Gunmen attack Kandahar governor`s compound
Kandahar: Insurgents launched a brazen attack on the governor of Kandahar`s home compound on Saturday, with loud explosions heard in the southern Afghan city and at least three civilians wounded as gunmen holed up in a shopping mall battled security forces.
One explosion was heard near Governor Tooryalai Wesa`s heavily guarded compound in the center of the city and another blast was heard minutes later in the west of the city, a witness and official said.
Shooting erupted after the first explosion and the witness said he could see gunmen firing from the shopping mall at the governor`s compound, from where security forces were returning fire as helicopters circled overhead.
"The Taliban are attacking the governor`s compound and the fighting is still ongoing. Three civilians in the compound have been wounded but the governor`s staff are all fine," Wesa`s spokesman, Zalmai Ayoubi, said from inside the compound.
It was not immediately clear what had caused the explosions. The witness said he could see black smoke rising near Wesa`s compound, which also surrounds the governor`s house. Ayoubi said the Governor was inside and unhurt.
The Taliban last week announced the start of their "spring offensive", vowing to scale up their attacks against foreign troops and Afghan government officials. Those threats were reissued after the killing of allied al Qaeda leader Osama bin Laden in neighbouring Pakistan.
A Taliban spokesman said the militant group had carried out the attack but said it was unrelated to bin Laden`s death.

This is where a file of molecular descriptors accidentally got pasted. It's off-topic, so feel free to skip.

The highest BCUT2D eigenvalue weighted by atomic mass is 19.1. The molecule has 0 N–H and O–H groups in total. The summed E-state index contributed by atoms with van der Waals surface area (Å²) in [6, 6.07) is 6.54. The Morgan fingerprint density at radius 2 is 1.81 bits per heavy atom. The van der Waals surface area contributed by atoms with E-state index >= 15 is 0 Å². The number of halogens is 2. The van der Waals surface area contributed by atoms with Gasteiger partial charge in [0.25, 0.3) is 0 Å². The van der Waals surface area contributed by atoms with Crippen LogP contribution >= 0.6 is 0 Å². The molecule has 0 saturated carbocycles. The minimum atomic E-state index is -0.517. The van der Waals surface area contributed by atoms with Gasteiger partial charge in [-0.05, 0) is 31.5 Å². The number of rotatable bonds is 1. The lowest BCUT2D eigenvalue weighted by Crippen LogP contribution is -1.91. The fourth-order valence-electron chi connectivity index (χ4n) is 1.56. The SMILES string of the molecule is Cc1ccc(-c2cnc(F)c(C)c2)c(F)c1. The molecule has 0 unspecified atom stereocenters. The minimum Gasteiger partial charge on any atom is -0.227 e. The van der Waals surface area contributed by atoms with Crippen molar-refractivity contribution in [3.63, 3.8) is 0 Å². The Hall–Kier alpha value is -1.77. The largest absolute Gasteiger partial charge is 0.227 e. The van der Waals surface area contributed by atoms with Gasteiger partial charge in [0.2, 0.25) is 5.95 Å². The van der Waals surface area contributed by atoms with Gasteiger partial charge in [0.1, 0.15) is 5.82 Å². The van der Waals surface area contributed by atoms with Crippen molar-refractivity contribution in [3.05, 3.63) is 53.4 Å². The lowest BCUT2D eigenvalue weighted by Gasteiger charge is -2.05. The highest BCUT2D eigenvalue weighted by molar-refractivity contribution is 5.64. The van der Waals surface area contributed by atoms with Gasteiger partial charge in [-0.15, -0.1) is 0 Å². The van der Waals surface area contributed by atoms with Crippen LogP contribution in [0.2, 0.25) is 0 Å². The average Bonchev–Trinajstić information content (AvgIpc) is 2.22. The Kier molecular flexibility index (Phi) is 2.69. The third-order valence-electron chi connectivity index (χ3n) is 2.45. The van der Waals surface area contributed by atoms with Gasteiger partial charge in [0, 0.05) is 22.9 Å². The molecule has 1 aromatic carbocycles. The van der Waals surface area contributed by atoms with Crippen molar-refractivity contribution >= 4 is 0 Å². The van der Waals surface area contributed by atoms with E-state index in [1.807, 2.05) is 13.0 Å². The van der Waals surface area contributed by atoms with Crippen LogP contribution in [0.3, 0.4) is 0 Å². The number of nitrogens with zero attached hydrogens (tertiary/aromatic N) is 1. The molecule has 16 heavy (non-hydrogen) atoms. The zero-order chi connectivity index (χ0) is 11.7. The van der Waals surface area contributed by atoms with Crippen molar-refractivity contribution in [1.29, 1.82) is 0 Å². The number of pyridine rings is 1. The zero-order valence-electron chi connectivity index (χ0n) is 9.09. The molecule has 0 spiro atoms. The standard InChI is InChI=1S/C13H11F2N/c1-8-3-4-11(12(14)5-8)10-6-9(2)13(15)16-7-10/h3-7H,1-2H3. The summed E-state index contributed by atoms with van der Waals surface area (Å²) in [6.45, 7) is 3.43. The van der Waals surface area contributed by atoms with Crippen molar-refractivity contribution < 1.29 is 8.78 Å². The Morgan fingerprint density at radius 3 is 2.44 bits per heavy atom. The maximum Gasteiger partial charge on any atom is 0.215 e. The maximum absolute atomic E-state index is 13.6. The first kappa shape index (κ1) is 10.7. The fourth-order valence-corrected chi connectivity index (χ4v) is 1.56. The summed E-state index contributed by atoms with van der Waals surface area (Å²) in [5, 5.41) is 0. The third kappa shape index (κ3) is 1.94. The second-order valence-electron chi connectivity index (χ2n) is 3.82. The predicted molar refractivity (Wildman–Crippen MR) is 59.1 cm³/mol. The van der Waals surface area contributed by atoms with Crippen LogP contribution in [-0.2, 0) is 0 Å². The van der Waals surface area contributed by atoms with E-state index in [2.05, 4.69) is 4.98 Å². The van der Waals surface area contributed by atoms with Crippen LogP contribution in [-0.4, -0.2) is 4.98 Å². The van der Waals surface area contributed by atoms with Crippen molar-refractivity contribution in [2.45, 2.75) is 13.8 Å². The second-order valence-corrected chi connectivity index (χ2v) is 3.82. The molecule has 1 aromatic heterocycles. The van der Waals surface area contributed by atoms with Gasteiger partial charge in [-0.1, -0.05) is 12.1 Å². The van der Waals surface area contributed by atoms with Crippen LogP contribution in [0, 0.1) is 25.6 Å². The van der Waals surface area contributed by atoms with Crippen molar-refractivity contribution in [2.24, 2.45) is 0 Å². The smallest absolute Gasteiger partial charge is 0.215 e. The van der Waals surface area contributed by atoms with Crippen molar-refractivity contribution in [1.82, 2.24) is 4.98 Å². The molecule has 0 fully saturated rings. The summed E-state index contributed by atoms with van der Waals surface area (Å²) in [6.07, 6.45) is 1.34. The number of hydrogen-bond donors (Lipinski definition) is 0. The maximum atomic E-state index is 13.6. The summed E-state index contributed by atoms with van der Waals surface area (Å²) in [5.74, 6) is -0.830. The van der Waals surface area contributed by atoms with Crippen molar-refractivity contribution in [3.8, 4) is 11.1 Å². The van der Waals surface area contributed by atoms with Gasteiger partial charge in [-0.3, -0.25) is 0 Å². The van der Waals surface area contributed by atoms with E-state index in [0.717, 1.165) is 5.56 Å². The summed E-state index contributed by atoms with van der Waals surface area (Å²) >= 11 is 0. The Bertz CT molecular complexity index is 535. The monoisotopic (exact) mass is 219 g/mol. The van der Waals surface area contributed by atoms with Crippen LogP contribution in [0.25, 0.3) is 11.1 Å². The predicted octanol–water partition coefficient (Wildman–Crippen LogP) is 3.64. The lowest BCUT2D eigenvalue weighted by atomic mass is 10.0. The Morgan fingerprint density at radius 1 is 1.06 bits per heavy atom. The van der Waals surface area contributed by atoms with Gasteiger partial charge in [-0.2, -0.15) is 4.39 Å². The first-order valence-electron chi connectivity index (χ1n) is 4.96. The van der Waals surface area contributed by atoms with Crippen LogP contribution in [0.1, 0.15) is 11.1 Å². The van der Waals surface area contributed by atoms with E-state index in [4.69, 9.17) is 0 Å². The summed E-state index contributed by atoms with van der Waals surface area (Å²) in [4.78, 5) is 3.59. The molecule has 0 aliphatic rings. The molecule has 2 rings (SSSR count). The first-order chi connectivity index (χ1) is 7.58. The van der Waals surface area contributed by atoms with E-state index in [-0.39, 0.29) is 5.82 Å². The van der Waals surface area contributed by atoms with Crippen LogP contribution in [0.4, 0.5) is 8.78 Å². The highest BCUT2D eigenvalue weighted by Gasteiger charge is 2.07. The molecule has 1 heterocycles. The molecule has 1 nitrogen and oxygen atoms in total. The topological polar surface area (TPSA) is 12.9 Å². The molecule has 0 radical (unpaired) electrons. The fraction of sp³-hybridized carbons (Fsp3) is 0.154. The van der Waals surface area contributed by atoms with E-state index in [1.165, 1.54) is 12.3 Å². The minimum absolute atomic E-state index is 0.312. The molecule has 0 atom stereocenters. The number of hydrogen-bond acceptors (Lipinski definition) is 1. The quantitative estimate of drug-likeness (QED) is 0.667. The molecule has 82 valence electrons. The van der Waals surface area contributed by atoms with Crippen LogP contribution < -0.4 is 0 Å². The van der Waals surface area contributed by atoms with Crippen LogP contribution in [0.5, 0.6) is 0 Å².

"A number of fighters are in several locations around the city. These are not retaliatory attacks for the death of Osama bin Laden but are part of our spring offensive," Qari Yousuf Ahmadi said from an undisclosed location.
Kandahar, the birthplace of the Taliban, has been the focus of military operations over the past year and military commanders have said they have made some security gains, but that these were fragile and reversible.
Violence in Afghanistan reached its worst levels in 2010 since the Taliban were overthrown in late 2001, with record casualties on all sides of the conflict.
Last month, hundreds of prisoners, mostly insurgents, escaped from a jail in Kandahar through a tunnel dug by Taliban militants, which Afghan President Hamid Karzai`s spokesman described as a "disaster" for the government.
Days before that, a suicide bomber wearing a police uniform killed Gen. Khan Mohammed Mujahid, the Kandahar police chief.
The Taliban have managed to carry out a number of high-profile attacks inside Kandahar city and in the capital, Kabul, over the past year despite Afghan and foreign forces beefing up security around both cities.
The Taliban issued a statement late on Friday expressing their condolences for the death of bin Laden, who was killed in a US raid inside Pakistan on Monday, but said his death would only revive their fight in Afghanistan.
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